looking for sharp dark shadows (continuous lighting)

Discussion in 'Beyond the Basics' started by zoster, Sep 12, 2010.

  1. zoster

    zoster TPF Noob!

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    Hi all !

    Hope nobody minds that i am stating this thread not in order to take photos but for drawing.

    I recently started giving drawing lessons at my house and i don't like the current lighting because the shadows aren't dark enough due to the fact that i don't get very strong lighting from my ceiling lamp. The thing is i don't want extra powerful bulbs on my ceiling lamp that will burn all week, therefore i am looking to put another source of light for these drawing sessions - a fixed one or maybe on a stand to be able to move it around.

    SO... i am looking for a light source that will give me high contrast (dark shadows) and well defined shadow contours.
    I guess i need a small and powerful light source that i can place pretty far from the subject. I also need it to be able to run 5 hours straight, without heating up the room and preferably without a noisy fan attached to it.

    I made some tests with one of these (lamp with 35W flourescent bulb). It gave a more powerful light (darker shadows, could be better though) but fluffy contours.

    Bare in mind that i also don't want 2 sets of separate shades, but i also need to provide light on the drawing boards of the students, so either i have 1 source of light that does enough for both the subject to be drawn as well for the drawing boards of the students, or i have one light for the subject and some kind of diffuse light for the drawing boards.

    I also don't mind having multiple light sources that are close one to the other so i get multiple shadows that overlap 80-90%, but again, i want the contours to be sharp.


    Any ideas?

    Thanks a lot for your time!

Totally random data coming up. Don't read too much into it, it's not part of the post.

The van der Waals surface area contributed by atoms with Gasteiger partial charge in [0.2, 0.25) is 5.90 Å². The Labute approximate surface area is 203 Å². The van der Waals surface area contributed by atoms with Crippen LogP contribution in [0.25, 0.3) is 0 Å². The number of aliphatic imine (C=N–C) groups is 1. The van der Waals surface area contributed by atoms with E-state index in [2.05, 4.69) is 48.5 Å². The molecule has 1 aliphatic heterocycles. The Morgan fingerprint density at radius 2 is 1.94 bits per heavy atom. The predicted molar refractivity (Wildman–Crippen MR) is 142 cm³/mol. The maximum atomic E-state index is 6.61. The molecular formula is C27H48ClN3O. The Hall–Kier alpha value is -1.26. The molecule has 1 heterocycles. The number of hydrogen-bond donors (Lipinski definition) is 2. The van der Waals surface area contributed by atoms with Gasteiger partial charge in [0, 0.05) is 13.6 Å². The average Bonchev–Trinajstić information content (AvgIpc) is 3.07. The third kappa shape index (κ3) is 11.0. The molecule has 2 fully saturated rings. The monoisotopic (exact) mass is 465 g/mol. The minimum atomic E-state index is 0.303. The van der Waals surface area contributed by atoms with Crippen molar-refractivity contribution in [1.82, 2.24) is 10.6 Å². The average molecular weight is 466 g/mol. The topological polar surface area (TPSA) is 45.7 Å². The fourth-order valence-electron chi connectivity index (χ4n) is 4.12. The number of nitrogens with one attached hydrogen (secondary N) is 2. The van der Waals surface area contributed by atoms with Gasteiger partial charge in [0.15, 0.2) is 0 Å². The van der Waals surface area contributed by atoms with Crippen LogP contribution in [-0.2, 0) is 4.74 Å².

2. LearnMyShot

    LearnMyShot TPF Noob!

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    this is a nice sharp light with a lot of spread. It does get hot, but using only one should be OK...go to Lowel Tota-light good luck
     
  3. Big Mike

    Big Mike I am Big, I am Mike Staff Member Supporting Member

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    You are on the right track, in that a smaller and/or farther away light source can give you a harder light, which means more defined shadow edges.

    As for the darkness of your shadows, that has to do with your lighting ratio. The ratio between the lit side and the dark side of your model/subject. You don't neccesarily have to make your light source any brighter...if you can limit the amount of ambient or fill light, that is illuminating the shadow side. For example, if you are in a room with reflective walls, your main light will likely bounce around and get back to the shadow side. You might be able to control this by constraining the main light with something...barn doors, snoots & grids are things I'd use for my studio lights....you could get or make something similar for whatever light you are using.

    Another thing you can do, is to use 'subtractive lighting'. Basically, if you put up a light absorbing (non reflective) surface on the shadow side, you can get darker shadows. A dark cloth material would work, black velvet would be ideal.
     
    Last edited: Sep 16, 2010
  4. zoster

    zoster TPF Noob!

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    thanks guys for your input, and sorry for the delayed answer. i'll take your advice into consideration
     

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